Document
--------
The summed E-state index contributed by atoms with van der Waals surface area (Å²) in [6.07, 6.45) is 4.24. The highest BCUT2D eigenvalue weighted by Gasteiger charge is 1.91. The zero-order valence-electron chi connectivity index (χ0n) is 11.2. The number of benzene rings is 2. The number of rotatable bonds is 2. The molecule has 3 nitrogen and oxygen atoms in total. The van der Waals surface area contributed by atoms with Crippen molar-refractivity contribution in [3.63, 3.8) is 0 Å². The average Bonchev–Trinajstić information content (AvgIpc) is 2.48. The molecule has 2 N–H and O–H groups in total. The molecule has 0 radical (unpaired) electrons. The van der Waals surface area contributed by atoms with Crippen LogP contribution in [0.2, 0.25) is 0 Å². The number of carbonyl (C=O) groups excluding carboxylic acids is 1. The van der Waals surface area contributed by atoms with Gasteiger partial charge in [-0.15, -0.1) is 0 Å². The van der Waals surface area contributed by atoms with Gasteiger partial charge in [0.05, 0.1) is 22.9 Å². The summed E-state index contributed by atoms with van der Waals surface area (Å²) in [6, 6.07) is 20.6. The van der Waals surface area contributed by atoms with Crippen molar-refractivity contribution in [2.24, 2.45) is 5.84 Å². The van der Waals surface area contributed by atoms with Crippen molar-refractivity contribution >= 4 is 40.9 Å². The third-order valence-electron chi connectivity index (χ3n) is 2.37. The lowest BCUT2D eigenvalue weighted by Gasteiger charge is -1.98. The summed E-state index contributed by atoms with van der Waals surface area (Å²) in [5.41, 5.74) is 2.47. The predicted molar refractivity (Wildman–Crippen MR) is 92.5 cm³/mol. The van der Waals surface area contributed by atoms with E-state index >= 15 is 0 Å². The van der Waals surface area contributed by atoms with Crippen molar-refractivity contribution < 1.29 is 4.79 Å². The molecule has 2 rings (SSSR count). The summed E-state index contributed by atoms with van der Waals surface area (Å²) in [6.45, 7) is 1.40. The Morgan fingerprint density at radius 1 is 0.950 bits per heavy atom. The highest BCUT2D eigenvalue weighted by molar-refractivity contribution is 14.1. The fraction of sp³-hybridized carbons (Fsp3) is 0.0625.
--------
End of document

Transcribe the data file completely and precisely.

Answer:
The summed E-state index contributed by atoms with van der Waals surface area (Å²) in [6.07, 6.45) is 4.24. The highest BCUT2D eigenvalue weighted by Gasteiger charge is 1.91. The zero-order valence-electron chi connectivity index (χ0n) is 11.2. The number of benzene rings is 2. The number of rotatable bonds is 2. The molecule has 3 nitrogen and oxygen atoms in total. The van der Waals surface area contributed by atoms with Crippen molar-refractivity contribution in [3.63, 3.8) is 0 Å². The average Bonchev–Trinajstić information content (AvgIpc) is 2.48. The molecule has 2 N–H and O–H groups in total. The molecule has 0 radical (unpaired) electrons. The van der Waals surface area contributed by atoms with Crippen LogP contribution in [0.2, 0.25) is 0 Å². The number of carbonyl (C=O) groups excluding carboxylic acids is 1. The van der Waals surface area contributed by atoms with Gasteiger partial charge in [-0.15, -0.1) is 0 Å². The van der Waals surface area contributed by atoms with Gasteiger partial charge in [0.05, 0.1) is 22.9 Å². The summed E-state index contributed by atoms with van der Waals surface area (Å²) in [6, 6.07) is 20.6. The van der Waals surface area contributed by atoms with Crippen molar-refractivity contribution in [2.24, 2.45) is 5.84 Å². The van der Waals surface area contributed by atoms with Crippen molar-refractivity contribution >= 4 is 40.9 Å². The third-order valence-electron chi connectivity index (χ3n) is 2.37. The lowest BCUT2D eigenvalue weighted by Gasteiger charge is -1.98. The summed E-state index contributed by atoms with van der Waals surface area (Å²) in [5.41, 5.74) is 2.47. The predicted molar refractivity (Wildman–Crippen MR) is 92.5 cm³/mol. The van der Waals surface area contributed by atoms with E-state index >= 15 is 0 Å². The van der Waals surface area contributed by atoms with Crippen molar-refractivity contribution < 1.29 is 4.79 Å². The molecule has 2 rings (SSSR count). The summed E-state index contributed by atoms with van der Waals surface area (Å²) in [6.45, 7) is 1.40. The Morgan fingerprint density at radius 1 is 0.950 bits per heavy atom. The highest BCUT2D eigenvalue weighted by molar-refractivity contribution is 14.1. The fraction of sp³-hybridized carbons (Fsp3) is 0.0625.